The TCNJ Swing Club held its first public dance in years Friday night, filling the Don Evans Kendall Black Box Theater with an eager crowd. Students and locals alike gathered to the music of the Ron Sunshine Band and the moves of Bill Borgida.
Yehoodi.com, “the Web site for the hardcore hep-cat swinger,” publicized the dance under special events in the Trenton area. It was predicted to attract dancers from Philadelphia and even New York.
Greg Avakian and Laurie Zimmerman, dance instructors of the Swing Club, hosted an hour-long introductory lesson before the event.
It was a little confusing at first, but at least I learned enough to go onto the floor and dance,” first time dancer TJ Berardo, a sophomore at Rugters University-New Brunswick, said.
Avakian has been teaching swing for over 12 years, including different forms like West Coast Swing, Jitterbug and Lindy Hop. Zimmerman has been his dance partner for the past six years, during which they have taught lessons together both locally and internationally. When not teaching at the College, they spend a lot of their time traveling around the country to different swing events.
“I just started taking lessons with them this year, and it’s amazing how much I can do,” Sean Anderson, freshman mechanical engineering major, said. “Greg and Laurie make it really easy and fun.”
Several times during the event, crowds gathered around Anderson, a Swing Club member, to watch his slick moves.
The Ron Sunshine Band, a swing band, played in a classical jazz style. Singer and songwriter Ron Sunshine has already released five albums in his 15-year career with his band, Full Swing. He has been featured on mainstream media including FOX, NBC, CNN and international stations.
Renowned Lindy Hop instructor Bill Borgida helped DJ the event while the band was on break. Twice during the night he led a wild routine of hops, bobs and stomps.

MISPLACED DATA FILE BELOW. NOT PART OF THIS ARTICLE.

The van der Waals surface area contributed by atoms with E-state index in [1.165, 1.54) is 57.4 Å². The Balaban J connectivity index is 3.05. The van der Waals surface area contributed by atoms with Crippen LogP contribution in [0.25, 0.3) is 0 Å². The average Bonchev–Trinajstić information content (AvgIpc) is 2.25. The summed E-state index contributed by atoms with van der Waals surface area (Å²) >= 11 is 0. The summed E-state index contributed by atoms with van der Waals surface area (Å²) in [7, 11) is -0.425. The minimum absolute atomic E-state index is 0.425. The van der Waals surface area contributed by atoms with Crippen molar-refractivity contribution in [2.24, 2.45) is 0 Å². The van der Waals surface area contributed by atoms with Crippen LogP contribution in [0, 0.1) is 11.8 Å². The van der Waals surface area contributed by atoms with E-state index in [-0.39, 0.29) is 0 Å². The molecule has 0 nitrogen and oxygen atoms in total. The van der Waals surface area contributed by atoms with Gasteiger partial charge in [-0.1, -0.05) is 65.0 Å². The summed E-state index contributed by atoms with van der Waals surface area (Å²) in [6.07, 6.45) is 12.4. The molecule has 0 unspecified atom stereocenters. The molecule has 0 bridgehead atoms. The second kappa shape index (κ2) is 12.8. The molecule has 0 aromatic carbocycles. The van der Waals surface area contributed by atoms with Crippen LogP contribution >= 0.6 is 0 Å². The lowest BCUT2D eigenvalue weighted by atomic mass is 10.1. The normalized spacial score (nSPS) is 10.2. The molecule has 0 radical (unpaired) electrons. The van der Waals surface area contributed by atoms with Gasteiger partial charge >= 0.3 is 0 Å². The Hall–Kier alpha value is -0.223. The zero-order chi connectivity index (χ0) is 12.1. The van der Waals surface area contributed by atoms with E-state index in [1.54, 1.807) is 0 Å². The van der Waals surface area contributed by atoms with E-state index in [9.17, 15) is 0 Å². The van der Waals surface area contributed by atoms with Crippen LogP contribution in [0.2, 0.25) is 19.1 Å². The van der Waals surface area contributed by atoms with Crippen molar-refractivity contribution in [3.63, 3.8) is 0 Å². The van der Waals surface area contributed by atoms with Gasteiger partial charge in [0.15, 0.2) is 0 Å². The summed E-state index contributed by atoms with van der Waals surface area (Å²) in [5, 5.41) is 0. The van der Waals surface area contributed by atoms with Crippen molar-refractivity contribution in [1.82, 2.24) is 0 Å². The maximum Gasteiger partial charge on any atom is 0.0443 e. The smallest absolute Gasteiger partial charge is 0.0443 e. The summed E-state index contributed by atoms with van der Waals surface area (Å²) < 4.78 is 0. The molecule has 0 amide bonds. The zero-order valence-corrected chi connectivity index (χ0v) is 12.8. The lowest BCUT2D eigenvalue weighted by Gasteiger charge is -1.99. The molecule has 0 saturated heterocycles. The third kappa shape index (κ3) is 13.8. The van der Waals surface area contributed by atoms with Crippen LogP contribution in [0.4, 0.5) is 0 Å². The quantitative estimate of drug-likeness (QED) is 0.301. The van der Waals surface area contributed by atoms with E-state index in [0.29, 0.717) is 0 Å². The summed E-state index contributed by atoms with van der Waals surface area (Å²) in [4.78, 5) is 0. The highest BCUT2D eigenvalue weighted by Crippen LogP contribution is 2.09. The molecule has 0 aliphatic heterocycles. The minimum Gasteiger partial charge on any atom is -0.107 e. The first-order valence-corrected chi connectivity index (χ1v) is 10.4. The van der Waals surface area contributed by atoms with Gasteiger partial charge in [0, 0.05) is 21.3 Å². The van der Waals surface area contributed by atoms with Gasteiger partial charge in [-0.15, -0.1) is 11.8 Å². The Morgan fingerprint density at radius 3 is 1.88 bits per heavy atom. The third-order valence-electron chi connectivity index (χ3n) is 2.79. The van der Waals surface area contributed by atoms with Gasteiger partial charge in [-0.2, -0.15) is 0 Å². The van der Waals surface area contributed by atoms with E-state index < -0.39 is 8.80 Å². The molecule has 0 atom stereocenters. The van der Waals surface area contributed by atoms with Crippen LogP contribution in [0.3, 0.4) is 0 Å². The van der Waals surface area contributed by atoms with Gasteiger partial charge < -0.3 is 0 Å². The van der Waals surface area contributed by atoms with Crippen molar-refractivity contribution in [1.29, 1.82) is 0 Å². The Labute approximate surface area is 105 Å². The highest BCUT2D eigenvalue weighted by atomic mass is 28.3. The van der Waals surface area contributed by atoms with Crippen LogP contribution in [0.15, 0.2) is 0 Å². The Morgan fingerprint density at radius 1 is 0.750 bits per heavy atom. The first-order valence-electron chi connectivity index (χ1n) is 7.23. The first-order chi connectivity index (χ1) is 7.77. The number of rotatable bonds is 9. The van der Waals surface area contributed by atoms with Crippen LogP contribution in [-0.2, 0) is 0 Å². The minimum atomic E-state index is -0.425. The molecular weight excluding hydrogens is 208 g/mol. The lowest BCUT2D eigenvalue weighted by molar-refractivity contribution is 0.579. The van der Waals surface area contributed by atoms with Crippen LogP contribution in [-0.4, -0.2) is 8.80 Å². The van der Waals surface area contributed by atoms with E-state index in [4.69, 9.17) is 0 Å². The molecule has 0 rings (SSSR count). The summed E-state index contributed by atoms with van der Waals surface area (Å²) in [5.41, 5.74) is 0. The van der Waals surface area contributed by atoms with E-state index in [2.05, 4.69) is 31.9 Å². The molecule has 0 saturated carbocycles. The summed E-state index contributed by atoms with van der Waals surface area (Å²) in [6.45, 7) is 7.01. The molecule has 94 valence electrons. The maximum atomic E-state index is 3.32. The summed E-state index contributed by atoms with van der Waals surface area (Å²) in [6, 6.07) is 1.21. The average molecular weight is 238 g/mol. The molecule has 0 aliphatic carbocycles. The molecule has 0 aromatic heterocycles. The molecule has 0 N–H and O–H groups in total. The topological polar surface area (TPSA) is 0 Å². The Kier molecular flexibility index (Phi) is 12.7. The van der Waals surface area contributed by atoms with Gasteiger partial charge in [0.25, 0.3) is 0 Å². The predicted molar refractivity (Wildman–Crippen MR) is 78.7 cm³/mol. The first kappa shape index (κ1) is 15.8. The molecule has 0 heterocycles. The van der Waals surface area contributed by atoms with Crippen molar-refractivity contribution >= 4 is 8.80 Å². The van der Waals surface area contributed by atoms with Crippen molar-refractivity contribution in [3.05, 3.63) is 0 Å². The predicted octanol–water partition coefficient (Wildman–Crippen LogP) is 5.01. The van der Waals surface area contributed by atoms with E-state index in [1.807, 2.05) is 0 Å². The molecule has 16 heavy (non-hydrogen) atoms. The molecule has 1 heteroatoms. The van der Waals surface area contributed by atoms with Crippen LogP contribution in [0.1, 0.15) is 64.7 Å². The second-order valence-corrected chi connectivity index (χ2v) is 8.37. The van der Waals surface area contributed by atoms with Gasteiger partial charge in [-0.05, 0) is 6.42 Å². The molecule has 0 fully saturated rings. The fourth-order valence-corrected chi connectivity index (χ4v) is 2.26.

“The name of the game is ‘monkey see, monkey do,'” he said.
The small theater filled up, leaving almost no room for spectators. Cups of water were offered in the hallway outside throughout the night. Pieces of a “Fruity-Pebble treat” in the shape of two dancers were also offered.
“The Black Box isn’t really the dance studio I had in mind, but that didn’t stop anyone from having a great time,” Amber Cox, freshman management major, said.
Mihai Morar, freshman international studies major, contributed many dance moves learned from his small village in Romania.
“Not everyone can dance like me, but the girls were good dancers and easy to lead,” he said. “It also didn’t hurt that they were cute.”
All students from the College were granted free admission, thanks to funding from the Student Finance Board. The general public was charged $10. “TCNJ Swing” T-shirts were also on sale, allowing everyone to show their affection for the club.
“It exceeded my expectations, and I will be looking forward to our club’s next event,” Melissa Agosto, freshman elementary education/history major, said.
The TCNJ Swing Club was first formed in the fall of 1998 as the “Ballroom Dance Club,” teaching everything from the waltz to salsa. As the neo-swing movement attracted large groups of members to swing classes, the club changed its name. It currently offers Lindy Hop lessons, a popular form of swing.
Classes will be offered for the 2006 Spring semester. Twelve weeks of lessons only cost $40 for College students and $50 for the general public. Both beginners and intermediate dancers are encouraged to join.
“I am glad the club has become this popular, and am looking forward to teaching more lessons next semester,” Avakian said.